• Oiled Sand:  The sand should entirely pass the 3/8 in. sieve, almost entirely pass the No. 4 sieve, and have no more than 10% passing the No. 200 sieve.  The oil used should be a low corrosivity oil such as 18 gravity railroad fuel oil or 11.5 minimum gravity Bunker C.  A satisfactory mix of oil and sand should maintain its shape when pressed into a vertical plane.  In general, 5 to 10% oil by weight should suffice.  The oiled sand should be compacted by rolling or tamping.  Low viscosity asphalt may be substituted for the oil; however, care should be taken to ensure that the resulting mix is suitable for cold placement.  Oil may also be spray-applied to the sand, provided oil penetration through the full depth of the sand is demonstrated with a test application.  The minimum thickness should be 2 inches.
  • Permeable Asphalt: Aggregate should have gradation No. 8 or 89 (ASTM D448) or equivalent, asphalt cement type AC-20 or equivalent at 2 to 4% by weight.  Compact using light, walk-behind equipment if the pad is equipped with a leak detection membrane.  AASHTO T166 should be used to assess the permeability of the asphalt.  The minimum air void percentage should be 8% for a 9.5 mm mix, 6% for a 12.5 mm mix, and 5% for a 19 mm mix.  The minimum thickness should be 2 inches.

(2) 4 in. of well graded crushed stone or crushed gravel, size number 7 (ASTM D448 Table 1).  Size numbers 6, 56, or 67 are also acceptable, provided that tank pad elevation differences can be met.
(3) 1 in. minimum thickness impermeable sand-asphalt mix.  Terminate at the outer edge of the annular plate.
(4) Cohesive or Cohesionless compacted fill.
(5) 12 in. minimum after settlement.

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answered Apr 15, 2016 by lampanda (2,450 points)

Pad Construction Apex-Down Cone Bottom Tanks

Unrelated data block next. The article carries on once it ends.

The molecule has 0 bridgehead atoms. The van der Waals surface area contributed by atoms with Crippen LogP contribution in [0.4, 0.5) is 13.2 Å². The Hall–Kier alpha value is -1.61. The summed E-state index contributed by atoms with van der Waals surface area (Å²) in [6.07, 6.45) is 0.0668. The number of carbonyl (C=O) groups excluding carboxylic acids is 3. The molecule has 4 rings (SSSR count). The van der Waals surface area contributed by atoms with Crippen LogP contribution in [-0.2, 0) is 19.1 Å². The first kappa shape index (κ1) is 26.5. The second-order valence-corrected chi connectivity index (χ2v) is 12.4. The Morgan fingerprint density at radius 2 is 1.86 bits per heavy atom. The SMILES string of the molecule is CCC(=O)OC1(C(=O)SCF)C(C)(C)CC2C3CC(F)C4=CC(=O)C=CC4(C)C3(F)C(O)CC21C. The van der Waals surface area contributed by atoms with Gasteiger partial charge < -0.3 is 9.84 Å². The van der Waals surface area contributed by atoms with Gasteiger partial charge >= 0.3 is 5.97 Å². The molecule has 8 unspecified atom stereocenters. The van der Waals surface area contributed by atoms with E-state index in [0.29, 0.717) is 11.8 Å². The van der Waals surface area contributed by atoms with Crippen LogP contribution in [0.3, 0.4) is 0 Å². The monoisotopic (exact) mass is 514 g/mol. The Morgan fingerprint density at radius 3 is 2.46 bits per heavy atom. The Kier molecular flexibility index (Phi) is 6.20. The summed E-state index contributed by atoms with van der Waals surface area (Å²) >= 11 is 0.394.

LEGEND:
(1) For Legend Notes 1 through 5, see figure above
(6) 8 in. minimum, increased by predicted differential settlement between the center and the shell of the tank.  Increase
    this dimension as required when a leak detection system is specified, to ensure that the drain pipe slopes for drainage.

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answered Apr 15, 2016 by lampanda (2,450 points)

Concrete Ringwall Details

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answered Apr 15, 2016 by lampanda (2,450 points)

Zinc Reference Electrode Installation

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answered Apr 15, 2016 by lampanda (2,450 points)

Apex-down cone bottom tanks should have a drain pipe installed to remove rainwater during construction.  The pipe should empty into a water drawoff manhole, rainwater sump, or other location as specified.  The inlet to the drain should be per API STD 650.

Bottom leak detection facility:  All new tank pads should be equipped with a bottom leak detection facility consisting of a synthetic membrane, a collection sump, and a drain pipe, and specified in accordance with API STD 650, Appendix I. Leak detection is required to prevent soil and ground water contamination.  The provisions specified ensure a durable system for long term performance.

  • The requirement for a leak detection system may be waived if the tank contains clean water, a product not fluid at ambient temperature, or if the temperature of the tank is sufficiently high to jeopardize the integrity of the membrane.
  • The membrane should be High Density Polyethylene sheet, 80 mil thickness, unless the stored product necessitates the use of another material.
  • The membrane should be furnished with factory sealed seams if practical.  If field seams are used, these should be made using the extrusion welding or hot wedge methods.  Seams should be 100 percent tested using the vacuum box method and any leaks should be repaired.
  • Where permitted, a concrete pad may be used under small tanks instead of a synthetic membrane for leak detection subject to the following:
    • A continuous slab may be used for closely spaced tanks.
    • The concrete pad or slab should be structurally designed to prevent concrete cracking.
    • The concrete pad or slab should have no joints under the tank.  If a joint cannot be avoided, then a waterstop should be provided to permanently seal the joint.
    • The pad or slab should be provided with groves or slots in the top of the slab/pad or equivalent means to allow a leak to flow quickly out from under the tank and be detected.  A sump should not be placed under the tank.

Permanent zinc reference electrode:  All tanks should be provided with a permanent zinc reference electrode installed per figure above.  The zinc anode should be per ASTM B 418, Type II composition.